We transitioned to order days on Mondays and delivery days on Thursdays so that Market Mobile works better for chefs' schedules. Orders were sorted and delivered from a warehouse in East Providence. Deliveries for this month were limited to Providence to ensure quality service during this transition period. Order minimums were upped to $100 for delivery ($60 for pickup), but otherwise there is no fee for delivery.

July 2009
We began delivering to Newport and East Bay at the start of July and then began Narragansett and West Bay deliveries on July 16.

January 2010
Our warehouse space is now in Pawtucket at Hope Artiste Village, site of the Wintertime Farmers Market. The space now has dedicated cold, freezer and dry storage for Market Mobile
Market Mobile Open House brought together farmers and customers to meet each other and discuss the first year of the program. The meeting was overwhelmingly positive and allowed customers and producers to provide feedback about the program that was incorporated into plans for the 2010 season. Feedback related to issues such as the website improvements, food packaging, product labeling branding, new products. It also provide a space for farmers and customers to meet and discuss desired products to be grown for the following season.

Participation Summary

Education & Outreach Activities and Participation Summary

Participation Summary:

Education/outreach description:

The pilot year of the Market Mobile program received media attention from local newspapers and magazines. This coverage helped the program garner new customers and new farmers.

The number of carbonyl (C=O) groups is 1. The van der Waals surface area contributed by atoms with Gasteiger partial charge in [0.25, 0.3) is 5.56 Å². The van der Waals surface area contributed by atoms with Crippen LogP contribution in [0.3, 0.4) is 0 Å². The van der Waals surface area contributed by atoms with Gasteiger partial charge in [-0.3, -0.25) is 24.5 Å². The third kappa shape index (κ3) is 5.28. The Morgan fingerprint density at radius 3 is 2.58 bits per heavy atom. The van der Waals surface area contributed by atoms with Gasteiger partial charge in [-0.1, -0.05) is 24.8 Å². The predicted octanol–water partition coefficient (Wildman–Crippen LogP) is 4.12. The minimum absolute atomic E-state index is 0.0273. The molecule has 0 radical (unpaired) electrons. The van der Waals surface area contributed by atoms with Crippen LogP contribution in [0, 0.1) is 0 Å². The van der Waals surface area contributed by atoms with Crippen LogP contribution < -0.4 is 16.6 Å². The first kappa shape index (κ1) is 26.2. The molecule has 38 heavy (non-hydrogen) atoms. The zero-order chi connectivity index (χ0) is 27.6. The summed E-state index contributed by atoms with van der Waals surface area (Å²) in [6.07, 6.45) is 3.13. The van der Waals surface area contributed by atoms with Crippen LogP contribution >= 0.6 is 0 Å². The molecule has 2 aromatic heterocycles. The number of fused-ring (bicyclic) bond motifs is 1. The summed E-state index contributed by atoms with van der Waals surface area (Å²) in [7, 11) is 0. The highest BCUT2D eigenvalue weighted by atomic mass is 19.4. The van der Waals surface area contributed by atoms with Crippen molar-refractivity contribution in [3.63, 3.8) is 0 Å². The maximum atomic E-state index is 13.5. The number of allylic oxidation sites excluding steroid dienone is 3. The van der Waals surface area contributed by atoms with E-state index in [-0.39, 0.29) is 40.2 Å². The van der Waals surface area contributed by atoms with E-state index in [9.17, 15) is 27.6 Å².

Working with national funders and colleagues in the area of sustainable agriculture and healthy communities, it has become clear that Market Mobile should target new buyers who serve economically diverse populations, such as nursing homes, day-cares, hospitals and corner stores. A new outreach effort has coalesced around these efforts.

Project Outcomes

Project outcomes:

Across the board, Market Mobile is a great success, with greater volume that anticipated. Market Mobile serves both small and mid-sized farms. It reaches small diners and grocers, mid-sized restaurants and universities. Two food service companies, Aramark and Sodexho, have begun to research using Market Mobile for farm-to-school programs.
A large array of products are available throughout the year on Market Mobile, including seasonal fruits and vegetables, meat, dairy, cheese, eggs, seafood, and other specialty products. We are extremely pleased with the outcomes.

Assessment of Project Approach and Areas of Further Study:

Potential Contributions

All farm vendors involved in Market Mobile report an increase in the number of their wholesale customers. Most report a 10-15% increase in sales to this sector. Some report a growth in sales anywhere from 70-300%.

An end-of-year convening gave chefs and growers a chance to connect and discuss crop plans, special items, and harvest calendars. This convening helped farmers feel a stronger connection to growers, and since this convening, weekly sales have gone up 30% (even in the winter!)

Future Recommendations

Further market research on wholesale buyers will benefit local foods distribution projects, including mid-priced restaurants and groceries. Researching models of contract growing and similar buyer-grower relationships would be helpful.

Any opinions, findings, conclusions, or recommendations expressed in this publication are those of the author(s) and do not necessarily reflect the view of the U.S. Department of Agriculture or SARE.